Pilbara - Karijini National Park - Weano and Hancock Gorges May 12 - 14 2018
  Today's expedition is to the gorges in the centre of the park.

We have a map on a pamphlet from the Parks Visitors' Centre. The gorges aren't named on our large scale maps.

The drive is about 50 km each way. No matter how early we get up we will be "late".

Parks people have been burning off. This patch near the road is still burning.


  The gravel road heads about due west, over a ridge and across a plain.

Then it heads north for access to where four gorges meet. A bit like the visual equivalent of three tenors.

  A few corrugations to slow us down. And a lot of concentration made the day a bit tiring.
  The area is referred to as the Weano Recreation Area. Just as we are are camped at the Dales Recreation Area.

We headed first to Weano Gorge. A "walk along the edge and back through the bottom with a pool at the end" deal.

But first one of those oversize black-faced cuckoo-shrikes. Smaller than a crow, a bit smaller than a magpie, but larger than other cuckoo-shrikes we've seen.

  When we reached the bottom of the gorge, the easy track at the northern end, we spotted some conglomerate.
  Not particularly deep. Gently sloping as we walked south-east.
  To the pool before the "Handrail Pool".

Another of those "we should have" moments, but we didn't know how deep the water was and hadn't thought about how to keep the camera dry.

  We exited the gorge up a steeper track. And headed for the Junction Pool and Oxer lookouts. Not far, we'd completely misjudged distances by assuming the scales of the park maps were consistent. Scale for Weano is half the scale for Dales.

Too many shadows, this is looking south east into Red Gorge. Hancock Gorge joins Joffre Gorge which then joins Weano Gorge to flow into Red Gorge.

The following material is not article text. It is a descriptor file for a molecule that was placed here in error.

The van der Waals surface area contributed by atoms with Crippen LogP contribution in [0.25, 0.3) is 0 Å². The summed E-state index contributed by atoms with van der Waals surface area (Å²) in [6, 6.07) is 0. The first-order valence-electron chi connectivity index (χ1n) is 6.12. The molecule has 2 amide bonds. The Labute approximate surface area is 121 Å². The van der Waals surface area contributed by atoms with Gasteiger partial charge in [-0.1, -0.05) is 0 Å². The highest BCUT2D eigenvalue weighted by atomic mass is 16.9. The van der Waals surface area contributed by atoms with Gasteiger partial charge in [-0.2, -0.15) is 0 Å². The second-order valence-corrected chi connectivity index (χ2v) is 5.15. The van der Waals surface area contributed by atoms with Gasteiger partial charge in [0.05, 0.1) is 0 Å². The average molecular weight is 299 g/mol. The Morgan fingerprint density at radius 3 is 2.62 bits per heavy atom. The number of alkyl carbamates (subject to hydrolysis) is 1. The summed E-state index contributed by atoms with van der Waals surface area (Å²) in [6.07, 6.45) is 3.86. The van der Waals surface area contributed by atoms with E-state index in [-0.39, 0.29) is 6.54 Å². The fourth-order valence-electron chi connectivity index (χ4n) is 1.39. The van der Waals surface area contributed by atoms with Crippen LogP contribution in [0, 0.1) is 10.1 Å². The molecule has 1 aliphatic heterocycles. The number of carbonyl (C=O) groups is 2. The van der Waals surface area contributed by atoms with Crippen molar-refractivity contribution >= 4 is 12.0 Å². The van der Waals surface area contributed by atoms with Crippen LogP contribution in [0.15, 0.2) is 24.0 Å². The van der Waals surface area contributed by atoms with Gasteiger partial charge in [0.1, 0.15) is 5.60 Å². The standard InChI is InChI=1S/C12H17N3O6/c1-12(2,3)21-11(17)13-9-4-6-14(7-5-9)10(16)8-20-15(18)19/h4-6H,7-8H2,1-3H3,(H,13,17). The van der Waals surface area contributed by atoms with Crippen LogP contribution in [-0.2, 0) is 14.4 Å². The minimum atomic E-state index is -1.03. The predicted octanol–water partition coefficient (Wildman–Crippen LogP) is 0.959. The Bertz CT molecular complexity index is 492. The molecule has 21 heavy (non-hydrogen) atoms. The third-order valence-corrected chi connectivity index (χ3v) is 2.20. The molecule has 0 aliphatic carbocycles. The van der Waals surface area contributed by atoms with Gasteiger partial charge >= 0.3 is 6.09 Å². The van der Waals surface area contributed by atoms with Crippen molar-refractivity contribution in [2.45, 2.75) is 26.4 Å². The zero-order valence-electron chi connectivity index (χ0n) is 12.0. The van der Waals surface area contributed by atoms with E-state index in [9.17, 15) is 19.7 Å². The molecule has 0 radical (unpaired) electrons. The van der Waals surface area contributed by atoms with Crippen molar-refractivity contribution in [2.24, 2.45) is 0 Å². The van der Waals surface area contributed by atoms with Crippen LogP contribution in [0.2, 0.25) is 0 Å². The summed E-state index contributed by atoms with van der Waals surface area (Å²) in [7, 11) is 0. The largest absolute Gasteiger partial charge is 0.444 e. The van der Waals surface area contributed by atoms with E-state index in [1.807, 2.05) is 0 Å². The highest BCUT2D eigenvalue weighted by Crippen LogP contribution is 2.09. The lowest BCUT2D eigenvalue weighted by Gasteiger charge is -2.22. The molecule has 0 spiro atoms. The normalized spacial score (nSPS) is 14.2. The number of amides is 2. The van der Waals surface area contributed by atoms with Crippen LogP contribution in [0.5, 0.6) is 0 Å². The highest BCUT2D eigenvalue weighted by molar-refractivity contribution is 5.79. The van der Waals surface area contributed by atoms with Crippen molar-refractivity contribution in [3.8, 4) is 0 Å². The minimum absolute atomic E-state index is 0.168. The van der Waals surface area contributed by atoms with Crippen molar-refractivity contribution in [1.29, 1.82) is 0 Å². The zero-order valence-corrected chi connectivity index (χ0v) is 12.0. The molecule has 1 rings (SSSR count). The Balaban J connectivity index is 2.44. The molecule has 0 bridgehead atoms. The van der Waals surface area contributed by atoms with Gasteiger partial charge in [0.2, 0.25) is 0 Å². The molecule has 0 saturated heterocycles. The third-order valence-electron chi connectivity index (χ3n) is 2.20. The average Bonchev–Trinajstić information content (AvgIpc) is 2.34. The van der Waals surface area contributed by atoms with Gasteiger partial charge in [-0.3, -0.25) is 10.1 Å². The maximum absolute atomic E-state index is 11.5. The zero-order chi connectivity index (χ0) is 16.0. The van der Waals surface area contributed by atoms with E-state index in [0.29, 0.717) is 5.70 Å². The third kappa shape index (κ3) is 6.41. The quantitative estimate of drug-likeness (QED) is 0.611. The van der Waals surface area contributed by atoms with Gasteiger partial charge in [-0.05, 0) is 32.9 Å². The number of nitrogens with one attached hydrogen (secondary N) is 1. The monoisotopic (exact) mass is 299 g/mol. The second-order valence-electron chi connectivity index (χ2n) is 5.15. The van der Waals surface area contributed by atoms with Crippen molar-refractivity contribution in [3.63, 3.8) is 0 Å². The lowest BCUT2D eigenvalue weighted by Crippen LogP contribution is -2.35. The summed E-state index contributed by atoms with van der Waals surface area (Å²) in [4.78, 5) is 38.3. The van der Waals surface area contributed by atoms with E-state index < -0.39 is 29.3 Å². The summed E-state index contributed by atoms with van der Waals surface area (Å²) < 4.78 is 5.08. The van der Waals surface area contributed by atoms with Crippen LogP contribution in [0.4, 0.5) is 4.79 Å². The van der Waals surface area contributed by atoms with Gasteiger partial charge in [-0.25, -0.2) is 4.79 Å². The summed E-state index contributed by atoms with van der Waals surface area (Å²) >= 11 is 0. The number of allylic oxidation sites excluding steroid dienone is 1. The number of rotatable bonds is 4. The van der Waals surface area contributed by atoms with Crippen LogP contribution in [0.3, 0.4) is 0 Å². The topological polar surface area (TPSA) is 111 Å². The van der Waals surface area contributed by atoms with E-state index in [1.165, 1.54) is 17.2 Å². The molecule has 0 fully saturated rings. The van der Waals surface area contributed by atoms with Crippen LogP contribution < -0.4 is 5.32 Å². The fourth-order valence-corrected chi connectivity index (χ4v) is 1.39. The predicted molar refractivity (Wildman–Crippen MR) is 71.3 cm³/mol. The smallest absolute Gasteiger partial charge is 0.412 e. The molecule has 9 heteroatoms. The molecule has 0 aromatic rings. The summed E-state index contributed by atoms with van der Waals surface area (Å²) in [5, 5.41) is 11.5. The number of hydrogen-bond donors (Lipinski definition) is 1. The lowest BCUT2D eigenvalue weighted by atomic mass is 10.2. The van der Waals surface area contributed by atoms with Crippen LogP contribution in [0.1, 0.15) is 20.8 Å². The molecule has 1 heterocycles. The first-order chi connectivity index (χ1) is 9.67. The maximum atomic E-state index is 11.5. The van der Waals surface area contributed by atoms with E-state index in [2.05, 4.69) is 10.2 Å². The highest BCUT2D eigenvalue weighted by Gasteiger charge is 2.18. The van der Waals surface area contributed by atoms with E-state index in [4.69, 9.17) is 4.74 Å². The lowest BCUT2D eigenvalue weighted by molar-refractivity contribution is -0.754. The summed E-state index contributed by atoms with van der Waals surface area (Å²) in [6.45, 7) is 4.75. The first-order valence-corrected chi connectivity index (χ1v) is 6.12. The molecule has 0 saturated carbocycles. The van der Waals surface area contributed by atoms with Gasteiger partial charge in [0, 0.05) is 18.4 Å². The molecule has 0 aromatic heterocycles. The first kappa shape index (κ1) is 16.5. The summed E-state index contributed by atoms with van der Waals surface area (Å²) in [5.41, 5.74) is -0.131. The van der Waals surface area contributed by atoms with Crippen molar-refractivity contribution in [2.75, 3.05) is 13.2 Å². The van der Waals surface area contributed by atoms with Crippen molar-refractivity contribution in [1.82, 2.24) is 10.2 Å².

Shortly after Red Gorge joins Knox Gorge to flow into Wittenoom Gorge.

We think this is looking south east into Red Gorge, with Weano Gorge behind our left shoulder and Hancock/Joffre Gorge behind our right shoulder.

  Looking down into Joffre Gorge. Presumably the junction pool.

To our right, out of the pic, is a narrow bit of Hancock Gorge.

  We climbed down the concrete, then two flights of steel, steps into Hancock Gorge.

The tracks are identified with classes. Hancock Gorge is "Class 5". For very experienced bushwalkers. A high level of fitness and agility is recommended. So far we've been up to "Class 4". Its really a matter of calibration, we won't really know what its like until we try one. Up to then we just know its a bit more difficult.

  The gorge narrowed. And the bottom is wet.

But we are tough ..... we think.

Its possible to stay dry on the ledges, but of course becomes increasingly difficult.

  Eventually there is little option.

Our feet are wet in our wet shoes and the rocks are nicely polished by water and gravel so are slippery for us.

So we put the camera in a plastic bag and tie that to a bit of string round my neck so as to leave both hands free.

Swimming backwards resulted in a couple of navigation errors but eventually we realised the pool was only chest deep if we took care.

The camera stayed dry.

  We pushed on. With a pause to look back at the couple who seemed to be debating whether to follow us.

Perhaps we should mention that there is a small tour group in front of us, and a very nice Scottish/Australian lady who didn't like water, so was waiting for the group to return, and described a bit of what was ahead.